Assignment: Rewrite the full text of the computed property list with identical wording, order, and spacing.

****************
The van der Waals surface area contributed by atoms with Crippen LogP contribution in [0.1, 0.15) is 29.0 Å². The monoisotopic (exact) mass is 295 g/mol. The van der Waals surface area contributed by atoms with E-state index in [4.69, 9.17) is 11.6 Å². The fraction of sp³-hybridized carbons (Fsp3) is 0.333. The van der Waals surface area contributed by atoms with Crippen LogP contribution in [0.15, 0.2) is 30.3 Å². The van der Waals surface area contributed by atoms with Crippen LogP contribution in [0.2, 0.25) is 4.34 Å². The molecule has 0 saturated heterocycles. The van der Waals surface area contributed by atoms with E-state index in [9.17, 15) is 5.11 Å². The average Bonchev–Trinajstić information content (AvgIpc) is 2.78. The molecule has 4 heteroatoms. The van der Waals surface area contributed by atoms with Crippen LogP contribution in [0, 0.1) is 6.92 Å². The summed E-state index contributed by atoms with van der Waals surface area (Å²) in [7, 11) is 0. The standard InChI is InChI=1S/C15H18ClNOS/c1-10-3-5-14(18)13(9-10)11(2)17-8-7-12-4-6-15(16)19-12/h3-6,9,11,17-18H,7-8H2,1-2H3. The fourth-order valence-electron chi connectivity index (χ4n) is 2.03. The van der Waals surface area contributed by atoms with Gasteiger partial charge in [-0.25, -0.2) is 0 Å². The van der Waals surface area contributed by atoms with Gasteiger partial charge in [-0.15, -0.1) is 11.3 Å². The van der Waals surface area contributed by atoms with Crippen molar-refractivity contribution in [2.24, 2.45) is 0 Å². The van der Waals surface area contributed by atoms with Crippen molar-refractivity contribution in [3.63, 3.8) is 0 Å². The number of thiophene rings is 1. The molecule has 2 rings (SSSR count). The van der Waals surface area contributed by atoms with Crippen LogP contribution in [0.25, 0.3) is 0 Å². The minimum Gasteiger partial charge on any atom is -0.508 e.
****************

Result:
The van der Waals surface area contributed by atoms with Crippen LogP contribution in [0.1, 0.15) is 29.0 Å². The monoisotopic (exact) mass is 295 g/mol. The van der Waals surface area contributed by atoms with E-state index in [4.69, 9.17) is 11.6 Å². The fraction of sp³-hybridized carbons (Fsp3) is 0.333. The van der Waals surface area contributed by atoms with Crippen LogP contribution in [0.15, 0.2) is 30.3 Å². The van der Waals surface area contributed by atoms with Crippen LogP contribution in [0.2, 0.25) is 4.34 Å². The molecule has 0 saturated heterocycles. The van der Waals surface area contributed by atoms with E-state index in [9.17, 15) is 5.11 Å². The average Bonchev–Trinajstić information content (AvgIpc) is 2.78. The molecule has 4 heteroatoms. The van der Waals surface area contributed by atoms with Crippen LogP contribution in [0, 0.1) is 6.92 Å². The summed E-state index contributed by atoms with van der Waals surface area (Å²) in [7, 11) is 0. The standard InChI is InChI=1S/C15H18ClNOS/c1-10-3-5-14(18)13(9-10)11(2)17-8-7-12-4-6-15(16)19-12/h3-6,9,11,17-18H,7-8H2,1-2H3. The fourth-order valence-electron chi connectivity index (χ4n) is 2.03. The van der Waals surface area contributed by atoms with Gasteiger partial charge in [-0.25, -0.2) is 0 Å². The van der Waals surface area contributed by atoms with Gasteiger partial charge in [-0.15, -0.1) is 11.3 Å². The van der Waals surface area contributed by atoms with Crippen molar-refractivity contribution in [2.24, 2.45) is 0 Å². The van der Waals surface area contributed by atoms with Crippen molar-refractivity contribution in [3.63, 3.8) is 0 Å². The number of thiophene rings is 1. The molecule has 2 rings (SSSR count). The van der Waals surface area contributed by atoms with Crippen LogP contribution in [0.25, 0.3) is 0 Å². The minimum Gasteiger partial charge on any atom is -0.508 e.